Clinical Reasoning Exercise
Clinical reasoning is the process by which the Musculoskeletal Physiotherapist assesses the client's dysfunction. Titled Australasian Musculoskeletal Physiotherapists are trained in the superior clinical reasoning skills required for independent self-directed reasoning. The cognitive and meta-cognitive skills required for clinical reasoning may lead to expertise if applied clinically for at least 10 years. This process not only allows the clinician to recognize their limitations, moreover it empowers the clinician to know how to plug any gaps in their knowledge by either researching a particular topic and/or attending post-graduate training courses (self directed learning). These skills are founded under the umbrella of life long learning (the 3 L's).
The following is an illustration of the process of clinical reasoning using the Maitland approach. Other examples of using clinical reasoning are found in the 'mind maps' section of this site, as well as the 'neurophysiology of treatment of low back pain using mechanical traction' and the presentation on viewing the 'muscles as an organ of the immune system'.
I: Body Chart
Relationships : - # Pain A alone;
#Pain A with i# Pain B
- # Pain B + # Pain D , and C
- can have # Pain D and E without # Pain A
- can have P+N / numbness without # Pain B
From the body chart what is your 'working hypothesis'?
Do you think there is more than one structure involved? Why?
Are there symptoms suggesting referred somatic or radicular pain? What are they?
II : Past History
nil history of Pain A prior to 6/12 ago
past history of Pain B over past 5 years
- onset after lifting a heavy load (~body weight) in a bent over position
- initial injury took 2-3 weeks to subside
- gradually worsening
increased frequency of Pain B (~ 2-3 times per year)
increased intensity of Pain B
takes longer to get better again ( ~ 4-6 weeks vs a few days)
takes less effort/strain for pain B to come on again
quality of pain B has changed from a 'dull ache' to a 'deep ache & throbbing'
past history of Pain C similiar to Pain B
- onset 5 years ago during the incidence of Pain B
- also gradually worsening , however the recurrences are not as frequent as Pain B
Pain D started at a similar time to pain A but is more frequent (almost constant tightness)
Pain E started some 2 years ago - insidious onset / little changed
history of recurrent sprained ankle on left.
unsure of onset of Pins and Needles / Numbness
previous physiotherapy treatment consisted of electrotherapy and massage and some exercises that helped
What information does the past history reveal w.r.t
- the relationships of the pain?
- your 'working hypothesis'?
III : Current History
Pain A commenced 6/12 ago
- insidious onset that gradually worsened over the past few months
- started in the bottom of the heel and became greater in area and intensity.
- mostly constant pain since 2 months
- had been working a lot in the cold open air at the time of onset
- 3 week rest from running made little change
- 12 treatments from a Physiotherapist consisted of massage, ice and a stretching regime - has helped a little but did not last. Recommenced back exercises as Pain B had also been getting worse. Exercises consisted of 'modified' pushups and bring knee to chest whilst lying on back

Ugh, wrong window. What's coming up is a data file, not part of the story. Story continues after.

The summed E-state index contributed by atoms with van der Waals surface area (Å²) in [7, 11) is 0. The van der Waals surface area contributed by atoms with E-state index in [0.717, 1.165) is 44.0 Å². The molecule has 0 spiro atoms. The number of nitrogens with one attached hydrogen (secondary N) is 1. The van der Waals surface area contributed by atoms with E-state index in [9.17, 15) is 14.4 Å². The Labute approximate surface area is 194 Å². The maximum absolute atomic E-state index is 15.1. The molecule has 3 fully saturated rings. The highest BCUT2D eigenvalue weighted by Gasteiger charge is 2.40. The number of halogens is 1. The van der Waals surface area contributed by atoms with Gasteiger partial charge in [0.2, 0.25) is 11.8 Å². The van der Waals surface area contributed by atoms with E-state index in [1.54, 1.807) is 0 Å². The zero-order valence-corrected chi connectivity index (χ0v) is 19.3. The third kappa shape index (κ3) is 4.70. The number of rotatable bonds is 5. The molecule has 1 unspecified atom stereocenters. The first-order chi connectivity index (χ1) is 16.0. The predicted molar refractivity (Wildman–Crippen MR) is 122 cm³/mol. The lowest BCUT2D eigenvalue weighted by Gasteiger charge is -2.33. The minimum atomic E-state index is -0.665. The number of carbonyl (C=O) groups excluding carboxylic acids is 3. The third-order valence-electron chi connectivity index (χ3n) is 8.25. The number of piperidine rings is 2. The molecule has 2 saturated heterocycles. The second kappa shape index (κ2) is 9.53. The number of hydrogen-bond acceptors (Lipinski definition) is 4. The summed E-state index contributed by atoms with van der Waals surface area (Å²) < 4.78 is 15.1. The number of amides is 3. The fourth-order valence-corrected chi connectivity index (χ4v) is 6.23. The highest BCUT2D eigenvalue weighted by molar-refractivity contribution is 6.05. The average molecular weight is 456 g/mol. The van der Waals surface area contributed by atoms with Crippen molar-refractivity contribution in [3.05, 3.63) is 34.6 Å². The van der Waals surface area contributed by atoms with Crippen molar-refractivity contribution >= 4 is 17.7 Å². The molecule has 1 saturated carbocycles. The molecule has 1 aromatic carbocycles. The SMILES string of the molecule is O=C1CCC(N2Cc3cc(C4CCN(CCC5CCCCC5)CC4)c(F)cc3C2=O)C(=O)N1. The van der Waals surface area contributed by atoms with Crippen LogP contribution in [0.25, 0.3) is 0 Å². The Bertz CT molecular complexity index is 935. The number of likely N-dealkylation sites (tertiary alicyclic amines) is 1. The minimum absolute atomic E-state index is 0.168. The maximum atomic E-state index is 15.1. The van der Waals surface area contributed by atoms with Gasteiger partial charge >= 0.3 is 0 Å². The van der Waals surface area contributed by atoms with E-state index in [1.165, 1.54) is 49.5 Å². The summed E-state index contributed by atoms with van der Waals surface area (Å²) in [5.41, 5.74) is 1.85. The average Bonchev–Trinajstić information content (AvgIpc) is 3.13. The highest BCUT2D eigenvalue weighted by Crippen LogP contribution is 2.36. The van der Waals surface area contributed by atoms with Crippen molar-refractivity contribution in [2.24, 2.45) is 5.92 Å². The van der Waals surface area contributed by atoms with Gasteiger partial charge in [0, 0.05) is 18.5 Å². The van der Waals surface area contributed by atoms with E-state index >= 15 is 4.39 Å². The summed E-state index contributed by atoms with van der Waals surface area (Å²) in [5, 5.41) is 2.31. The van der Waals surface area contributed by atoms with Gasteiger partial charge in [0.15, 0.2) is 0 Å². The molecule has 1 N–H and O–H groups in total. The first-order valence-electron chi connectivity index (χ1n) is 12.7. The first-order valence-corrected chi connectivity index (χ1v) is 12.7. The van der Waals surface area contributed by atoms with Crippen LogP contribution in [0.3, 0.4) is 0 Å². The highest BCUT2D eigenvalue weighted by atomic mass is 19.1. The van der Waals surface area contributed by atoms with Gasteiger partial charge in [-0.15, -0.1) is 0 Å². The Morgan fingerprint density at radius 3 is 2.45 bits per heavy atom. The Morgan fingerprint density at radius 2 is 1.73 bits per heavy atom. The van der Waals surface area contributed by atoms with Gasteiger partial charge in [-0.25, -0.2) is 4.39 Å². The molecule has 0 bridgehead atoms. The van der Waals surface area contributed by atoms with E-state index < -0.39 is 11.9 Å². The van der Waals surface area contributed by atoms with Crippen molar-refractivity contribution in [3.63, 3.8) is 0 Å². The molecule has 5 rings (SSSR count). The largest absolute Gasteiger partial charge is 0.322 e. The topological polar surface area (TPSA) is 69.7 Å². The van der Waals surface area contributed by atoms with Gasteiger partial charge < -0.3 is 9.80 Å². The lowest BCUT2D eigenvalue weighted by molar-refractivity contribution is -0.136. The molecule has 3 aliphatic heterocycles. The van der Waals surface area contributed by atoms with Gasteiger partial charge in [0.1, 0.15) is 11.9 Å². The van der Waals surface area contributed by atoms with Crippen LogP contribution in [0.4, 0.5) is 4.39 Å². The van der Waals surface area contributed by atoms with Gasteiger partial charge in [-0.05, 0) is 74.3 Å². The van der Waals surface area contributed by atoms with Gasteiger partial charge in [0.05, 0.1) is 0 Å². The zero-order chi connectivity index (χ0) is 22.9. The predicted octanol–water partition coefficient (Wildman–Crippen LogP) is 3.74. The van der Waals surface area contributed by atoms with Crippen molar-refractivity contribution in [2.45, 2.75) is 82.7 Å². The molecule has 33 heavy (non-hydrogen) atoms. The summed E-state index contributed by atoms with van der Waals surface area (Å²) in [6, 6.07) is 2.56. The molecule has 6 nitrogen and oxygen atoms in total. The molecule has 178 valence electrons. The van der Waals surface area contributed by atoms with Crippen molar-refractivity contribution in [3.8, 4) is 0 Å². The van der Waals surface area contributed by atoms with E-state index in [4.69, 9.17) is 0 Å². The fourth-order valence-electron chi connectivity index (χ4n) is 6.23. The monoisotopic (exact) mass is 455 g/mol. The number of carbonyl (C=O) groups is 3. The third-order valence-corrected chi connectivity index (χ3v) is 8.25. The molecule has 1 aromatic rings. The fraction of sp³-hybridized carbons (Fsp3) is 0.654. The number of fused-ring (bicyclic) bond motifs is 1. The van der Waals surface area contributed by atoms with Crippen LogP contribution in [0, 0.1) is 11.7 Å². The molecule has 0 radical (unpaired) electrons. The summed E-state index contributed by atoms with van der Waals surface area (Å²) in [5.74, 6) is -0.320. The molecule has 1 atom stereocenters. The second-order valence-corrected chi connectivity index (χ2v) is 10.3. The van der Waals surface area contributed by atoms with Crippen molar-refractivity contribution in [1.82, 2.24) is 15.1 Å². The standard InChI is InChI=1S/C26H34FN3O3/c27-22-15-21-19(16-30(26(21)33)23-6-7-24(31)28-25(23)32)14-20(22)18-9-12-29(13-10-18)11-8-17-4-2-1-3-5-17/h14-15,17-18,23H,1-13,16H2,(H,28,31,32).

What information does the current history reveal to help your 'working hypothesis'?
- central pain generating mechanisms? (neurophysiology)
-peripheral pain generating mechanisms? (neurophysiology and anatomical)
History of abuse, overuse, misuse?
- standing on a ladder for 30 minutes -> Pain A 3/10; Pain B 3/10
- can continue standing on ladder (risk of Pain C and D)
- standing and moving on ladder for 60 minutes -> Pain A 5/10; Pain B 2/10
- running 10km, the first few km?s are quite painful (~3/10) then it settles down to ~1/10, unless on uneven ground.
- After standing on the ladder for 60 minutes must stop activity, whereby Pain A decreases after approx. 30 minutes to 2-3/10. Pain B remains at 2-3/10.
- Stretching the 'Hamstring muscles' relieves Pain E somewhat.
- Extension exercises help Pain B, little effect on Pain A during day but good a.m.
- Brief (~ 5 minutes) icing of the heel helps Pain A when severe
- NSAIDS help Pain A a little with morning pain and stiffness
- Repeated or heavy (~10kg overhead) lifting may cause pain B
V : 24 hour behaviour
- the morning after running 10 km, when getting out of bed-> Pain A 7/10 ; stiff in region of pain B. Occasional Pain E.
- takes Pain A some 30 - 45 minutes to loosen up using a hot shower and stretches.
- both Pain A and Pain B can be worse if having spent a lot of the day climbing ladders;
- frequently Pain D is worse at the end of the day, as are the pins & needles
- running on even ground in the evening helps Pain B and Pain A after a period of time
- pain A constant dull ache but better than during the day
- pain B wakes him occasionally. Unsure whether he wakes due to movement or due to positioning. Takes some 10-15 minutes to sleep again. Prefers to sleep on right side with the left knee up towards chest
- occasional calf cramps at night
- no pins and needles at night
What is the "irritability"? why?
What is the "Severity" ? Why?
What is the "Stage" of the disorder ? Why?
What is the "stability" of the disorder? Why?
Is there evidence for inflammation?
- non neurogenic?
- adverse neural tension?
How will you measure technique and treatment success?
Weight loss OK; Steroids OK; Corda Equina OK; Cord OK; Xrays NAD; Operations OK; Other jnts; OK Diabeties OK
VI: Physical Examination
Achilles : very tender to palpation, some rubifaction, some swelling, medial and lateral calf tightness
- : heel raise -> pain A 2/10, dev.inv.
Ankle : lateral instability
- : small big toe
Updated : 14 November 2012